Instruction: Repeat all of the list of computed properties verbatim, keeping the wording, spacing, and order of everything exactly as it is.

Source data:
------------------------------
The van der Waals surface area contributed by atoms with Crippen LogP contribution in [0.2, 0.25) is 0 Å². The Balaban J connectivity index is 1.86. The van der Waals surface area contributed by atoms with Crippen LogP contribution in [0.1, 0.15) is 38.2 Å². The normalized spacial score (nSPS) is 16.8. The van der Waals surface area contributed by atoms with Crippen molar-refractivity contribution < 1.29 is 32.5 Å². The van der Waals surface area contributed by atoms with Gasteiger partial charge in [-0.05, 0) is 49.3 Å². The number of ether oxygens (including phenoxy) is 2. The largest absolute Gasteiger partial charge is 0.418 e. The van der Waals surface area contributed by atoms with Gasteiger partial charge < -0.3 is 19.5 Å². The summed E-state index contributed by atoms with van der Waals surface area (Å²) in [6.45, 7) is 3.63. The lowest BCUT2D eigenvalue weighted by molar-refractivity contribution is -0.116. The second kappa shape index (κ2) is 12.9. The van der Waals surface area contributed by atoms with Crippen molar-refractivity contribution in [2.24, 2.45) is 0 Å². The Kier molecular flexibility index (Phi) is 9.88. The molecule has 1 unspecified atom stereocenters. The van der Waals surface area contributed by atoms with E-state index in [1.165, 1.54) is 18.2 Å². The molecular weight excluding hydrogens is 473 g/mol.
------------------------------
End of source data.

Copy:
The van der Waals surface area contributed by atoms with Crippen LogP contribution in [0.2, 0.25) is 0 Å². The Balaban J connectivity index is 1.86. The van der Waals surface area contributed by atoms with Crippen LogP contribution in [0.1, 0.15) is 38.2 Å². The normalized spacial score (nSPS) is 16.8. The van der Waals surface area contributed by atoms with Crippen molar-refractivity contribution < 1.29 is 32.5 Å². The van der Waals surface area contributed by atoms with Gasteiger partial charge in [-0.05, 0) is 49.3 Å². The number of ether oxygens (including phenoxy) is 2. The largest absolute Gasteiger partial charge is 0.418 e. The van der Waals surface area contributed by atoms with Gasteiger partial charge < -0.3 is 19.5 Å². The summed E-state index contributed by atoms with van der Waals surface area (Å²) in [6.45, 7) is 3.63. The lowest BCUT2D eigenvalue weighted by molar-refractivity contribution is -0.116. The second kappa shape index (κ2) is 12.9. The van der Waals surface area contributed by atoms with Crippen molar-refractivity contribution in [2.24, 2.45) is 0 Å². The Kier molecular flexibility index (Phi) is 9.88. The molecule has 1 unspecified atom stereocenters. The van der Waals surface area contributed by atoms with E-state index in [1.165, 1.54) is 18.2 Å². The molecular weight excluding hydrogens is 473 g/mol.